geared to growing bigger trout.

Ackley Lake

Ackley Lake near Hobson,

was stocked two years ago with

5,000 tiger muskie, along with

its normal 45,000 rainbow trout.

There have already been some

reports of muskie, in the 16-20

inch size, being caught at the

reservoir. But it will be a while

before any of them reach the 40

inches, which is the minimum

size at which they can be kept.

Until they reach that size, the

muskie must be released back

into the reservoir.

The muskie were put in the

reservoir to control the sucker

population, which has been an

ongoing problem. Tiger muskie

are sterile and will not repro-

duce, so there is no risk of them

taking over the reservoir. Tiger

Muskie were introduced into

Deadman’s Basin several years

ago and it continues to be a

popular fishery for trout and

muskie.

Big Casino Creek Reservoir

Another reservoir seeing

some changes is Big Casino

Creek Reservoir south of Lewis-

town. Largemouth bass and

crappie were stocked in 2015.

The crappie were of various

sizes, while the bass stocking

included 5,000 2-inchers.

Smith is hopeful it will be a

good step toward diversifying

the fishing opportunities in the

local area.

“We may end up introducing

tiger muskie here to control the

suckers, but first I want to see if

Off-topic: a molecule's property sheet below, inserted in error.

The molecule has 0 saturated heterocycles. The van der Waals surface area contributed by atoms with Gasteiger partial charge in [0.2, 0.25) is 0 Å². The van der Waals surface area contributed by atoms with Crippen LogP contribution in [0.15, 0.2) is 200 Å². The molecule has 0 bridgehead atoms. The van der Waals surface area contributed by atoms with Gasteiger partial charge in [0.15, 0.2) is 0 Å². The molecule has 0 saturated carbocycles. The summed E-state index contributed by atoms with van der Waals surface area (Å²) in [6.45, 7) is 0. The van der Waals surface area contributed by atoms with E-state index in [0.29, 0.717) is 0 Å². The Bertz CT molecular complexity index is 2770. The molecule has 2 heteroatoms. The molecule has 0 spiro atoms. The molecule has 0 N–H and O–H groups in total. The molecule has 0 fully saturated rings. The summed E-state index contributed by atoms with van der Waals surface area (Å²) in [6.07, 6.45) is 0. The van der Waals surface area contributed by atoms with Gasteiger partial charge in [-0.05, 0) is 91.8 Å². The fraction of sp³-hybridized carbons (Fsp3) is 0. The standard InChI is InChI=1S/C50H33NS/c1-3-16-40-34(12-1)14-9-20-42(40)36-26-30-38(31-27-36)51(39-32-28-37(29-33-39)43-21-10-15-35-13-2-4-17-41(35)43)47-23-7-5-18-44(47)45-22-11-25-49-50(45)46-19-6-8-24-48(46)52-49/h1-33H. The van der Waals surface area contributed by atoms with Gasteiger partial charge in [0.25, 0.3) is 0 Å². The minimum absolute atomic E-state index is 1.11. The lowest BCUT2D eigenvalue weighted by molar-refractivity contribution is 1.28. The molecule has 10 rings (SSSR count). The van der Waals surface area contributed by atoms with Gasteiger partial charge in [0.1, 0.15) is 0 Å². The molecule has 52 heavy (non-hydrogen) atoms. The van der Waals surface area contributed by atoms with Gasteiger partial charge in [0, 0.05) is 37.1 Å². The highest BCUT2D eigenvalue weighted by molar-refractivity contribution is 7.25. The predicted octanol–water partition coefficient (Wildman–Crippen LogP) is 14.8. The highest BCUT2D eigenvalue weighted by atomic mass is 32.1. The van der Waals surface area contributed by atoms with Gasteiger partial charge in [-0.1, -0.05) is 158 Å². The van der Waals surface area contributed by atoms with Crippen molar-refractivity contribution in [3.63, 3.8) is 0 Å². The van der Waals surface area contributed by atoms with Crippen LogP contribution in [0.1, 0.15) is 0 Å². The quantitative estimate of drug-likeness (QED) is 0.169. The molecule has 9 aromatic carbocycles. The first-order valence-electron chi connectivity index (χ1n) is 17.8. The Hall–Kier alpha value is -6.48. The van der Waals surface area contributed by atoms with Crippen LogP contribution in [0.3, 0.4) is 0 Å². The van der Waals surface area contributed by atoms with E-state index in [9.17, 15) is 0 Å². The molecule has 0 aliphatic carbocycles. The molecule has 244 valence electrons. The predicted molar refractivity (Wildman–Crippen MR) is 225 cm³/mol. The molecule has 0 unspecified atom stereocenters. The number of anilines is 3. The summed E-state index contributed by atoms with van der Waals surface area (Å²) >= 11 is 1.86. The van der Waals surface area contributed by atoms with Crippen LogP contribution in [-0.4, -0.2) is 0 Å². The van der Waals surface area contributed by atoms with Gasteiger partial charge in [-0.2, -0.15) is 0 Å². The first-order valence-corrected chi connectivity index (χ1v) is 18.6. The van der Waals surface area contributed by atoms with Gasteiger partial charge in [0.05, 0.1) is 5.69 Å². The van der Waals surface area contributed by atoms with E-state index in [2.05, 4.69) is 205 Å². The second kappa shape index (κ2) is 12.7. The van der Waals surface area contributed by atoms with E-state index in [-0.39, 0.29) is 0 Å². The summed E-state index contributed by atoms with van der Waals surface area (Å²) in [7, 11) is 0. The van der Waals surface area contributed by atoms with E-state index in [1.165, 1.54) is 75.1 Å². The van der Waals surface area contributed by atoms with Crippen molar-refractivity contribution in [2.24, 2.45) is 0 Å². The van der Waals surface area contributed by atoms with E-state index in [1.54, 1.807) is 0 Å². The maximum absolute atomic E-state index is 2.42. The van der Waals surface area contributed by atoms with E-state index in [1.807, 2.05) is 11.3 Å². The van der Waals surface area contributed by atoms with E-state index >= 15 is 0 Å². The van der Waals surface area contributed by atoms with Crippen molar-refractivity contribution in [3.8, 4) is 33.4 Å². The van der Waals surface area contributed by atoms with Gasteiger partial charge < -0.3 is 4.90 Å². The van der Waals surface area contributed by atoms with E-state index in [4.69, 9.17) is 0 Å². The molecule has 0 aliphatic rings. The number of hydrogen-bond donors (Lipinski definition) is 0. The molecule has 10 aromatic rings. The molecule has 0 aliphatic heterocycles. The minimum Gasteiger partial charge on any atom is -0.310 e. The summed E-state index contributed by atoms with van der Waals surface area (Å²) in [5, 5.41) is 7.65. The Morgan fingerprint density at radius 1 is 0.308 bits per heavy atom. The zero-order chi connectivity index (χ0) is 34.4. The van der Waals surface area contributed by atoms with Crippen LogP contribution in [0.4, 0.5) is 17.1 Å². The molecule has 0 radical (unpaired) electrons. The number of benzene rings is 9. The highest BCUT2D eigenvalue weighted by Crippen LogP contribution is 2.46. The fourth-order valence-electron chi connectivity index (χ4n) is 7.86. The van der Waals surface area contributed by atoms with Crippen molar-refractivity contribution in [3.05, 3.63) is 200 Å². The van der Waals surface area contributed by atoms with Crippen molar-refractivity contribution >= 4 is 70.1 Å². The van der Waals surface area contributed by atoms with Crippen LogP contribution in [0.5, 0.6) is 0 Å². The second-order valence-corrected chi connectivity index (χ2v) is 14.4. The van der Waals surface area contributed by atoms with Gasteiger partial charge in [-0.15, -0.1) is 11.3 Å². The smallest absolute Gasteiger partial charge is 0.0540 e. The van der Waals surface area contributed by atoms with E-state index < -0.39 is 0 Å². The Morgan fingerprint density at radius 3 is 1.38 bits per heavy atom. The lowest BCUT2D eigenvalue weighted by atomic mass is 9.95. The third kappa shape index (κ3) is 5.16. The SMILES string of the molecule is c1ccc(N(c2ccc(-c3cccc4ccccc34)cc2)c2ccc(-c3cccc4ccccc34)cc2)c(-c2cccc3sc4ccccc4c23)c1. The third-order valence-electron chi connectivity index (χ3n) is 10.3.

the bass predator fishery can be

established,” Smith said.

The reservoir is a bit on the

cold side for bass, and Smith

wonders if this will be an issue.

“In the early 2000s, walleye

were stocked there, but the

turnover rate (rate of cold water

coming into the reservoir from

Casino Creek) was likely the

reason it didn’t establish,” Smith

said.

Smith said the bass stocked a

couple of years ago should be

reaching catchable size now,

and he is hopeful this fishery

can be returned to an angler’s

paradise soon.

Winnett area reservoirs

Smith said anglers heading

east of Lewistown should find

some good fishing in areas of

the Breaks and at Petrolia Reser-

voir.

Petrolia will continue to be

stocked with 20,000 walleye

and has decent numbers of

perch. There is also the opportu-

nity to get into some nice pike.

One reservoir near Winnett

that might not be as productive

this season is Yellow Water.

Smith said that reservoir has

high numbers of carp and suck-

ers, which compete with trout

for food. However, stocking of

trout continues.

North of Winnett, the Blood

and Dry Blood reservoirs are

expected to be good bets for

largemouth bass, and Dry Blood

should be good for crappie.

Jake’s Reservoir has sauger and

perch and Drag Creek Reservoir

is the best bet for bluegill.

Smith said War Horse Reser-

voir northwest of Winnett was a

popular fishery in the 1970s and

has had good water levels again

in recent years. In surveying the

reservoir, the FWP found places

with water depths of 18 feet.

Smith said it will be stocked

with 20,000 largemouth bass

this year.

To learn more about Central

Montana’s fisheries, be sure to

pick up a copy of the Region 4

Pond Fishing Guide.

saturday, april 1, 2017

page 9

Central Montana Fishing Guide

Denton, MT • 406-567-3035

on the way to your

favorite fishing hole for a

meal or your favorite beverage.

Stop in at the Shade Tree

Call ahead!

We’ll have

it waiting!

Local reservoirs offer variety of opportunities

Largemouth bass can be

found in a handful of res-

ervoirs in Petroleum

County.

Photo by Jacques Rutten